A recent health needs assessment study shows that the Tamaqua area is behind statewide and nationally concerning a number of health-related issues.

Hollie Gibbons, manager, Disease Prevention Programs at St. Luke's Hospital and Health Network, Bethlehem, summarized a health needs assessment survey for the Tamaqua Area Community Partnership during a recent Tamaqua borough council meeting. Borough council members were given an executive summary that explained The Tamaqua Health Needs Assessment results and a comprehensive report of demographic trends and the assessment analysis. Also included in report were plans for next steps to address the results and to generate interest in ways to engage additional community participation in future TACP activities.

"This population in Tamaqua wants to lead healthy lifestyles, but because of socioeconomic factors they are unable to do so," adding that high poverty rates, unemployment rates, uninsured rates and underinsured rates act as barriers for Tamaqua to lead healthy lifestyles.

The Tamaqua Area Community Partnership (TACP) contracted with St. Luke's Hospital and Health Network (SLHHN) Community Health Department to design and conduct a Tamaqua Health Needs Assessment in April 2010. The assessment, paid for by the Local Initiatives Support Corporation, was done within the Tamaqua Area School District (TASD), which includes Tamaqua Borough, Rush Township, West Penn Township, Walker Township and Schuylkill Township and was funded by the Local Initiatives Support Corporation (LISC). A variety of data collection methods were used to identify community assets, community concerns and individual health status. Information gathered from the assessment can later serve as baseline measures for community health status improvement efforts. Social and demographic data was collected and analyzed from a number of sources in Schuylkill county, such as the Pennsylvania Department of Health (PA DOH), Schuylkill County, 2010 Health Profile, Robert Wood Johnson County Health Rankings, 2000 U.S. Census, 2005-2009 American Community Survey Estimates, National Center for Chronic Disease and Health Promotion 2008, 2009 Behavioral Risk Factor Surveillance Survey (BRFSS), St. Luke's Hospital and Health Network, Tamaqua School District, Pennsylvania Department of Education, Pennsylvania Department of Public Welfare and 2008 National Occupant Protection Use Survey.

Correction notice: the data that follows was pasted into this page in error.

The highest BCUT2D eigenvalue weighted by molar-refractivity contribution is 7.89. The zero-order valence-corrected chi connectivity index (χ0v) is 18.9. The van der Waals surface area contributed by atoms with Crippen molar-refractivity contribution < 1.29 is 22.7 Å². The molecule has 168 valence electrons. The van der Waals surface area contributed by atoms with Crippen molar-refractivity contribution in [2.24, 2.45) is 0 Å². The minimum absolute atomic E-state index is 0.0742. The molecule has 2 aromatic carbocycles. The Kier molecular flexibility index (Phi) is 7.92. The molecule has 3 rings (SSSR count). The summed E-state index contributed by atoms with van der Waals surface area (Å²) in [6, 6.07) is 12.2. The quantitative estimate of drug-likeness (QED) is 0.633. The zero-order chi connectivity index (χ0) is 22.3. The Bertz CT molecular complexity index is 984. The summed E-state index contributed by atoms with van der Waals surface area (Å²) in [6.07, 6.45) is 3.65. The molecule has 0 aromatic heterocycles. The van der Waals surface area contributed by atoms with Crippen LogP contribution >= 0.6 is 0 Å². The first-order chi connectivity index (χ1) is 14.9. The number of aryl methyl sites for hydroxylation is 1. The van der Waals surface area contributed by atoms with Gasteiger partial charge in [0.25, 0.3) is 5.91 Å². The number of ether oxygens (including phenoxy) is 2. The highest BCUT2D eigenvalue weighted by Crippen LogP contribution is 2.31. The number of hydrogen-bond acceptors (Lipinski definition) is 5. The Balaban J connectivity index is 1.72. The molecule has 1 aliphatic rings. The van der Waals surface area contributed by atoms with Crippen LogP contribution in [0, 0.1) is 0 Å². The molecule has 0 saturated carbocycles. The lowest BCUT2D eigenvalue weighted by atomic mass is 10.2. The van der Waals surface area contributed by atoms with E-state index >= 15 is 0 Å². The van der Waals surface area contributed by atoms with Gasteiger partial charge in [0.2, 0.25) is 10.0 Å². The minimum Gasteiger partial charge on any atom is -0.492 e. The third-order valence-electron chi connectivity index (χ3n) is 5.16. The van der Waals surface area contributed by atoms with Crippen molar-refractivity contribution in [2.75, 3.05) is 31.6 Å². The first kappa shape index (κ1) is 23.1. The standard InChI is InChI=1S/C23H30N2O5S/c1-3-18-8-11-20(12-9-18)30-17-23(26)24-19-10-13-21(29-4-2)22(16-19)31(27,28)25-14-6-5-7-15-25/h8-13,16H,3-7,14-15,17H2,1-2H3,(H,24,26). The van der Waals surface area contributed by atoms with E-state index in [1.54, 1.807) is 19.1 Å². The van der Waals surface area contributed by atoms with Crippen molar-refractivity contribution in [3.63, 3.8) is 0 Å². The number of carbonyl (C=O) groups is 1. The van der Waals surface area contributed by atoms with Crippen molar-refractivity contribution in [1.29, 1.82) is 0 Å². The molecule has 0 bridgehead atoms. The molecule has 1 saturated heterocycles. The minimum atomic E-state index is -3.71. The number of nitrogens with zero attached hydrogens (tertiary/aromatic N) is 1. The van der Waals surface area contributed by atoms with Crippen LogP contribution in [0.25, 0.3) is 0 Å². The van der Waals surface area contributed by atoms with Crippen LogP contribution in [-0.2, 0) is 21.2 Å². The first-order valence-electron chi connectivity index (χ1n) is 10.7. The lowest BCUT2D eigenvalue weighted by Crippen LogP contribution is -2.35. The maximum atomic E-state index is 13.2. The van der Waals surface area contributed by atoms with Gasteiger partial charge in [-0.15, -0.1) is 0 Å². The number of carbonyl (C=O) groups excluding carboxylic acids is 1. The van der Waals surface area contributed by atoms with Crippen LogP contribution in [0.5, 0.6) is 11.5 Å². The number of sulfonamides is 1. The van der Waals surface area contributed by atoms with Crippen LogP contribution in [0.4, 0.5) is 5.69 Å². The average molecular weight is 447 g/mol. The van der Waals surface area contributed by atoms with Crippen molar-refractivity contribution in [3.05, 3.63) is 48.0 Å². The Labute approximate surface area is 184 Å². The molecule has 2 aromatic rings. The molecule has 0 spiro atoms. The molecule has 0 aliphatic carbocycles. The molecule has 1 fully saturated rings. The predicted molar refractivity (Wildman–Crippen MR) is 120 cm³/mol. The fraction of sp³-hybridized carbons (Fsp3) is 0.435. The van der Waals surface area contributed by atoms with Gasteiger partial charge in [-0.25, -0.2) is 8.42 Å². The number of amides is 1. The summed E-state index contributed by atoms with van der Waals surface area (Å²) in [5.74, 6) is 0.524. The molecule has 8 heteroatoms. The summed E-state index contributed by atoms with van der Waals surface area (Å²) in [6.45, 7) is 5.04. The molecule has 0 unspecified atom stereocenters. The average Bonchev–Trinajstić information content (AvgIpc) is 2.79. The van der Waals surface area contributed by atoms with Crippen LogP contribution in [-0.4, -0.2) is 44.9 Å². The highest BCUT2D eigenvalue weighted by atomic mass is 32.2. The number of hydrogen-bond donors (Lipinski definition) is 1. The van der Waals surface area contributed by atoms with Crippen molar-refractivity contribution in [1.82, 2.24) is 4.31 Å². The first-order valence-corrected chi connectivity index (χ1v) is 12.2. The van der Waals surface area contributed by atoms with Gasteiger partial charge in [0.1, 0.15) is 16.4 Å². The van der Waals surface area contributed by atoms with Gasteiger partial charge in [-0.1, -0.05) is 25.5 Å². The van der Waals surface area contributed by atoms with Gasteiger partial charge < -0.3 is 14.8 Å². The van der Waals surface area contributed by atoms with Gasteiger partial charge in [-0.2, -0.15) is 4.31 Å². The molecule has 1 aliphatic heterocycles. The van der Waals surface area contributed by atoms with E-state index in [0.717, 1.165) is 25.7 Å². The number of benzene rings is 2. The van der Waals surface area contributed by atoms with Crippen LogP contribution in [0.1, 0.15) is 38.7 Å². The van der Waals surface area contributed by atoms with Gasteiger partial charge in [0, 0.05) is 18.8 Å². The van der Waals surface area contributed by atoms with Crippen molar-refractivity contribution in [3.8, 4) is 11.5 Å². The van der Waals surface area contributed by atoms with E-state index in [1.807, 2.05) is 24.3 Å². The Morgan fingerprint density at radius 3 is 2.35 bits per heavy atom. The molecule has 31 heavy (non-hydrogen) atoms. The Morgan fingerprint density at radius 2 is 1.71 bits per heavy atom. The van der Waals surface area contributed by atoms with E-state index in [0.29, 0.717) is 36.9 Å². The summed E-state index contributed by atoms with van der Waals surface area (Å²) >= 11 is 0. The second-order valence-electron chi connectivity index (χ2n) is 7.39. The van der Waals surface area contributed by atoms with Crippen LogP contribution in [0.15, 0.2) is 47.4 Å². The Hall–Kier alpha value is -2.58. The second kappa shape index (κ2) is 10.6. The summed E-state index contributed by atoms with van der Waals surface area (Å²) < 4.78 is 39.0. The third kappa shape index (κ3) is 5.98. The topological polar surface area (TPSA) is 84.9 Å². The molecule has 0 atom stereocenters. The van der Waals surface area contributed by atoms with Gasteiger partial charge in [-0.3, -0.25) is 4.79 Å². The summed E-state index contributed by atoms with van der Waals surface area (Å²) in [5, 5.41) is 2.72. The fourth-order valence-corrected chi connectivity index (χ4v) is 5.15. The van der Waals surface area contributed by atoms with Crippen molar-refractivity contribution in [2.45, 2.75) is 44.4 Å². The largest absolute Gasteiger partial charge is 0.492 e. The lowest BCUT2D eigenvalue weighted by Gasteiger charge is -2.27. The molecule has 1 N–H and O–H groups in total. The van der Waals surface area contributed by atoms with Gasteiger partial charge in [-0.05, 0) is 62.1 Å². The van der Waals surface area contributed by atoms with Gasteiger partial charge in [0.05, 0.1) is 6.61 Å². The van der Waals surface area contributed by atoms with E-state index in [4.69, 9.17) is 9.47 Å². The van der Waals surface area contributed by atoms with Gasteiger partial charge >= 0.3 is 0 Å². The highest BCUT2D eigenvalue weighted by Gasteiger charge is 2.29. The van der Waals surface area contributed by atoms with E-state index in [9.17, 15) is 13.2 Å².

The needs assessment survey used 381 individual sample surveys, 37 key informants (interviews with community leaders) and other focus groups, to include interested residents. The results did not paint a healthy lifestyle for Tamaqua Area residents, according to Gibbons.The key informants were asked to speak about related barriers to health care, the geographic areas within the county most in need of health services and the relevance of certain health and social issues to residents. Key informants were also given the opportunity to provide "imaginary" health care funding to both the populations they perceived would benefit the most, in addition to the services that would demand the greatest attention.

The assessment shows that 15 percent of people interviewed in the 51 to 60 age group had no health insurance, which is higher than the national rate of 11 percent. Another 71 percent reported as "very serious or serious," alcohol abuse, illegal drug use and poverty.

In addition, the Tamaqua Area School District survey showed a higher number of overweight and obese students than the figures for the rest of Schuylkill County.

Micah Gursky, borough council president, stated, "I think the high levels of hypertension and diabetes were two health problems that stood out to me, these are issues you can't leave at home, they're with you all of the time."

The survey also pointed out that people affected with diabetes is three times larger in the Tamaqua area than in the state and national rates. Hypertension and stroke are also notedly higher.

Cigarette usage and obesity topped state and national rates in both adult and the lower levels of the school district.

"Those issues also lead to behavioral problems and that also concerns me," Cara said.

He also said he trusted the survey figures because the survey was conducted by St. Luke's Hospital.

Tom Cara, councilman, who also sits on the board of directors of the local YMCA, mentioned the facility can become part of the solution to getting more children and teens involved in activities that promote a healthy lifestyle. "Our YMCA is an excellent facility and we have over 1,200 members," Cara said.

Gursky mentioned that the survey is "pretty revealing", pointing out the higher rates of chronic diseases.

The chronic diseases, as well as hypertension and diabetes, include higher rates of asthma, angina, heart attacks and strokes.

"The next step is to form a subcommittee that can meet on a regular basis to come up with ideas and suggestions to encourage people to live healthier lifestyles," Gursky said.

He also pointed out that getting information or simply providing access to more information will help. Council can support more healthy and active lifestyles by developing more opportunities in the community, according to Gursky.

"The survey documents and identifies the problems and that allows us to prioritize what our community health needs are to be able to form a good health plan that will hopefully reduce the figures in the survey as people begin to live happier, healthier lives," Gursky said.

Gibbons added, "Small communities should be focusing on eliminating these socioeconomic factors, such as economic development, which would then ultimately impact health status."

To view the report, visit the Tamaqua Area Community Partnership website at www.tacp.info